Tuesday, March 02, 2010


I wiped the long leaves of the two orchid plants I have at home. For the first time, they chose to take a year off and not bloom. Of course, I thought I must have done something wrong. Not enough time outdoors, too much sun, too little food. Or something.

If you’re semi-good at doing things (and I have been thus far semi-good at raising orchids), you don’t – or I don’t – especially treat yourself sternly when the inevitable failure strikes. So they’ll bloom next year. Or they wont and I’ll have to find substitute color for the winter.

Color is not hard to find, even on a March day that was, if you ask me, a little too cool today.


I read an interview with Lorrie Moore in the On Wisconsin magazine. Because she is an established local author, I follow her career more closely than I would, say, that of another random famous 50-plus year old female author, who may write a disturbing book about a young woman who was a nanny at the age of twenty. I can make a list of at least ten things there alone that make this an especially interesting novel (and therefore novel writer) for me.

It was a good, well-crafted interview. I liked her answers.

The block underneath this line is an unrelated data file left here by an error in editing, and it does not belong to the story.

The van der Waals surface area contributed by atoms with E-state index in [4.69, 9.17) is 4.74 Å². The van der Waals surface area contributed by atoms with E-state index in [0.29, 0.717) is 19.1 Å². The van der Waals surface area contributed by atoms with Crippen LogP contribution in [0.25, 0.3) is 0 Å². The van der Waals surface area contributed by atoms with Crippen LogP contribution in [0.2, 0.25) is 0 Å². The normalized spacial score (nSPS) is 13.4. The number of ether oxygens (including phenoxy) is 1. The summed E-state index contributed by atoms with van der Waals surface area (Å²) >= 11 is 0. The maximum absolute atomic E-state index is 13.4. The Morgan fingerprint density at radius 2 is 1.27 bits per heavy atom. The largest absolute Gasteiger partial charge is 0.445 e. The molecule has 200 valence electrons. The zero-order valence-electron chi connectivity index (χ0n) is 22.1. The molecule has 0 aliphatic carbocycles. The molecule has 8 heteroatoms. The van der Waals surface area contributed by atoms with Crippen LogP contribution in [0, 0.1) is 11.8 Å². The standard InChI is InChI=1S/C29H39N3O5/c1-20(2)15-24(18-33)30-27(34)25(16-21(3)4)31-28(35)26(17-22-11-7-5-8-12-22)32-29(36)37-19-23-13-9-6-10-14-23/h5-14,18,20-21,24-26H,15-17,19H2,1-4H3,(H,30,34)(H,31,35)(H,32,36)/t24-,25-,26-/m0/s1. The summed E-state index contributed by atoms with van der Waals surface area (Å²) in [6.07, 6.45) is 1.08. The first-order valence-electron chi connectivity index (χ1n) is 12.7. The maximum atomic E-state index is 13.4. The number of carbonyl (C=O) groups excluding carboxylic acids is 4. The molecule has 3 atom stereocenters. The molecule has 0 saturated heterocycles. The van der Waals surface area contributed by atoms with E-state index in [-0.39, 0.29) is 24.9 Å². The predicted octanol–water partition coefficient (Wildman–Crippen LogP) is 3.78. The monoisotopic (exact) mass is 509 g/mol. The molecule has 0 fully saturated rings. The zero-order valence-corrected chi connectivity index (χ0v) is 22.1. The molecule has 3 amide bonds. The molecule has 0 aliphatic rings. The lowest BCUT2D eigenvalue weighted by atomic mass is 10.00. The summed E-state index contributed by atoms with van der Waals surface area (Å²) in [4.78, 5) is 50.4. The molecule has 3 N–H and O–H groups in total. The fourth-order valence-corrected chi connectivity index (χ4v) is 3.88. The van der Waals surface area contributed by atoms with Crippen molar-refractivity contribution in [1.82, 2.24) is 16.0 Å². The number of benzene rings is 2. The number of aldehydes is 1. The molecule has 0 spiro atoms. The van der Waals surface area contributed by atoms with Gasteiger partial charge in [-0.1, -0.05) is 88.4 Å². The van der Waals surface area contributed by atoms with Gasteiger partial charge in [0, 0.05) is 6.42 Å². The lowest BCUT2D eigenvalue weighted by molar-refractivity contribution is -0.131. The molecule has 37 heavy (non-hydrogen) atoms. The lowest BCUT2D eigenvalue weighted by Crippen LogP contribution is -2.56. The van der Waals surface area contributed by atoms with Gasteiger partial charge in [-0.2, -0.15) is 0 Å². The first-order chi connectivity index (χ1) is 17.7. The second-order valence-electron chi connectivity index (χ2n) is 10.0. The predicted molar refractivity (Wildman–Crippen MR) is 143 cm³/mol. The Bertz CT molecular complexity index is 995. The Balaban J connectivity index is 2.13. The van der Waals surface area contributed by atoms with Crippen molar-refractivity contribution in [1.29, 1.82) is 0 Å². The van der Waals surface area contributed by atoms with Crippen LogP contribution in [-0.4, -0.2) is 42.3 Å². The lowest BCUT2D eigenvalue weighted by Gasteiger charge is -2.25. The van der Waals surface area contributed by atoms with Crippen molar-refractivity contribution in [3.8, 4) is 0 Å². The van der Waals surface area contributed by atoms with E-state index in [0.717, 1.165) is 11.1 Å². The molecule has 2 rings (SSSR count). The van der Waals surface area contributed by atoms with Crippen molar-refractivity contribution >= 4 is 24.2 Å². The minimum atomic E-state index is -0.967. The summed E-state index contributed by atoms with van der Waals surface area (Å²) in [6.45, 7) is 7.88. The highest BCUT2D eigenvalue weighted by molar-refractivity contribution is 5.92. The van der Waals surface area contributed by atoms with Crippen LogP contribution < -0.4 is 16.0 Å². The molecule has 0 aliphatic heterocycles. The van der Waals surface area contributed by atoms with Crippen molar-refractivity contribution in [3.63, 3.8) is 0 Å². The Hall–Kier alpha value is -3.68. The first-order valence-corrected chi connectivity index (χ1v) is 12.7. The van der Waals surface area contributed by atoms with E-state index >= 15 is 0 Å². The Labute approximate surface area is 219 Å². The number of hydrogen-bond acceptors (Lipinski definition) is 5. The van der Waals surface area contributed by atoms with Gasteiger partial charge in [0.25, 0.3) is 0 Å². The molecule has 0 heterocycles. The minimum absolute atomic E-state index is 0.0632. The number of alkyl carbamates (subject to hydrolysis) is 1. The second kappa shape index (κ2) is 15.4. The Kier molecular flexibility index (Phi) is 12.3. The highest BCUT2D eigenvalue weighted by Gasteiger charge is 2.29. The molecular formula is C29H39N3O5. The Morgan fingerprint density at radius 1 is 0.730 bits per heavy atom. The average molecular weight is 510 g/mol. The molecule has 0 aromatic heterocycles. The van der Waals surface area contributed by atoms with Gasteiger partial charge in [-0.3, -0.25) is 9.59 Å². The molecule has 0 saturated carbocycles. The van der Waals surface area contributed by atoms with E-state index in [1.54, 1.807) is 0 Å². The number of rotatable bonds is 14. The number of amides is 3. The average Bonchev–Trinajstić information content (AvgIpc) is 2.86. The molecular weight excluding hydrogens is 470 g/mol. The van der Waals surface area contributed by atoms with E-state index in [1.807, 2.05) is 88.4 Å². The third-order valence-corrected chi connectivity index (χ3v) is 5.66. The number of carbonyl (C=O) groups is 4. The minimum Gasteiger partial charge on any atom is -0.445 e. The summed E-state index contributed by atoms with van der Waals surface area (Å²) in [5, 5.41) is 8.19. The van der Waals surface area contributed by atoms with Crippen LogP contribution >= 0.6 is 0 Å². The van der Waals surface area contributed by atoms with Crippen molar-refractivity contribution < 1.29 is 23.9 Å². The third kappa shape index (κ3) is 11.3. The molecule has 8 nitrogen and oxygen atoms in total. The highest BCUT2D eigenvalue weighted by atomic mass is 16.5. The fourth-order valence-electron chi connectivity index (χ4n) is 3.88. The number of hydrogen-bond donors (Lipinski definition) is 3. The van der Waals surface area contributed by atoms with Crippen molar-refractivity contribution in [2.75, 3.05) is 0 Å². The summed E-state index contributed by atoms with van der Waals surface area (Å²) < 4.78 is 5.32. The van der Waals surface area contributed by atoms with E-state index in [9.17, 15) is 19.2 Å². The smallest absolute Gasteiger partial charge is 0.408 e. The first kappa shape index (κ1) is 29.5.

I’ve met Ms. Moore once, at Border’s and it was one of those meetings I would like to forget, because in my brief exchange with her I got the exact impression of her that I wanted so badly to avoid – of a famous person who was slightly detached from this particular audience. (This was some ten years ago.) I know that she was probably tired of book readings, and I do not know if she is, in general, confident or tentative, but still, I left feeling depleted by the encounter.

Could it be that an author has to practice detachment to write effectively about the place and people she encounters daily?

If I ever write my small book, it wont be written nearly as well as my orchids were well tended. (And they were obviously not that well tended. After all, they did not bloom.) If asked, I’ll likely say the wrong things about the writing experience, offending everyone under the sun, and most of all those back home in Warsaw (it will be set against the backdrop of Warsaw).

I can only hope that, like in the case of the nonflowering orchids, I will move on to the next project without too stern a look back at my less than successful effort.

Let me repeat: there’s always color out there. Even in March.